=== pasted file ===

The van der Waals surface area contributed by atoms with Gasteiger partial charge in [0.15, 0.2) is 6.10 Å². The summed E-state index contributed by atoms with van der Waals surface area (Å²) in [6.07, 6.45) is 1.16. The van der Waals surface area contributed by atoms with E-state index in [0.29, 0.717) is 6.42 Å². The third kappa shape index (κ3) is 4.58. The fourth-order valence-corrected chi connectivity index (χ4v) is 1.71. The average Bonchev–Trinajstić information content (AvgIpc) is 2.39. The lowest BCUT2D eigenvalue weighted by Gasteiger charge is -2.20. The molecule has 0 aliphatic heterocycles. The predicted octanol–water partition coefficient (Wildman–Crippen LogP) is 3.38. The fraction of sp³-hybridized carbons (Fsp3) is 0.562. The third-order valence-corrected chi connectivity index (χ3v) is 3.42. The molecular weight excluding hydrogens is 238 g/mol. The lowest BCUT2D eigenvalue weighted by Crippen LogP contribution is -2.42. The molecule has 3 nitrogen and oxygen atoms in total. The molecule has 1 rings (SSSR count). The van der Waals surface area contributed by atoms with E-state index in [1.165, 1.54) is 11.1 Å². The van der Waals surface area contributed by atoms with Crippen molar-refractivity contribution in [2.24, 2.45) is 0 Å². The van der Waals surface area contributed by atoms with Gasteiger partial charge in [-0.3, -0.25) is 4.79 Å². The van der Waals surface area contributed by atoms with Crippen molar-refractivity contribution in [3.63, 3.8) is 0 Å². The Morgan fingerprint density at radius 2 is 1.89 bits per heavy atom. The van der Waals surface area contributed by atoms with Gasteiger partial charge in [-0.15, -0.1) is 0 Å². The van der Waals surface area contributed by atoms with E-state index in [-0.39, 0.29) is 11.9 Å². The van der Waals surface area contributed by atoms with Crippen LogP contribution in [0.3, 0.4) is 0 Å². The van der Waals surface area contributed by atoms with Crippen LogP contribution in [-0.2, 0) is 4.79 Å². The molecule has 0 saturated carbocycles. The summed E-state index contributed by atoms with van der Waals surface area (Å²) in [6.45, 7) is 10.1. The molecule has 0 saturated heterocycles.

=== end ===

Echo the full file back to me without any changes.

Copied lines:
The van der Waals surface area contributed by atoms with Gasteiger partial charge in [0.15, 0.2) is 6.10 Å². The summed E-state index contributed by atoms with van der Waals surface area (Å²) in [6.07, 6.45) is 1.16. The van der Waals surface area contributed by atoms with E-state index in [0.29, 0.717) is 6.42 Å². The third kappa shape index (κ3) is 4.58. The fourth-order valence-corrected chi connectivity index (χ4v) is 1.71. The average Bonchev–Trinajstić information content (AvgIpc) is 2.39. The lowest BCUT2D eigenvalue weighted by Gasteiger charge is -2.20. The molecule has 0 aliphatic heterocycles. The predicted octanol–water partition coefficient (Wildman–Crippen LogP) is 3.38. The fraction of sp³-hybridized carbons (Fsp3) is 0.562. The third-order valence-corrected chi connectivity index (χ3v) is 3.42. The molecular weight excluding hydrogens is 238 g/mol. The lowest BCUT2D eigenvalue weighted by Crippen LogP contribution is -2.42. The molecule has 3 nitrogen and oxygen atoms in total. The molecule has 1 rings (SSSR count). The van der Waals surface area contributed by atoms with E-state index in [1.165, 1.54) is 11.1 Å². The van der Waals surface area contributed by atoms with Crippen molar-refractivity contribution in [2.24, 2.45) is 0 Å². The van der Waals surface area contributed by atoms with Gasteiger partial charge in [-0.3, -0.25) is 4.79 Å². The van der Waals surface area contributed by atoms with Crippen molar-refractivity contribution in [3.63, 3.8) is 0 Å². The Morgan fingerprint density at radius 2 is 1.89 bits per heavy atom. The van der Waals surface area contributed by atoms with Gasteiger partial charge in [-0.15, -0.1) is 0 Å². The van der Waals surface area contributed by atoms with E-state index in [-0.39, 0.29) is 11.9 Å². The van der Waals surface area contributed by atoms with Crippen LogP contribution in [0.3, 0.4) is 0 Å². The van der Waals surface area contributed by atoms with Crippen LogP contribution in [-0.2, 0) is 4.79 Å². The molecule has 0 saturated carbocycles. The summed E-state index contributed by atoms with van der Waals surface area (Å²) in [6.45, 7) is 10.1. The molecule has 0 saturated heterocycles.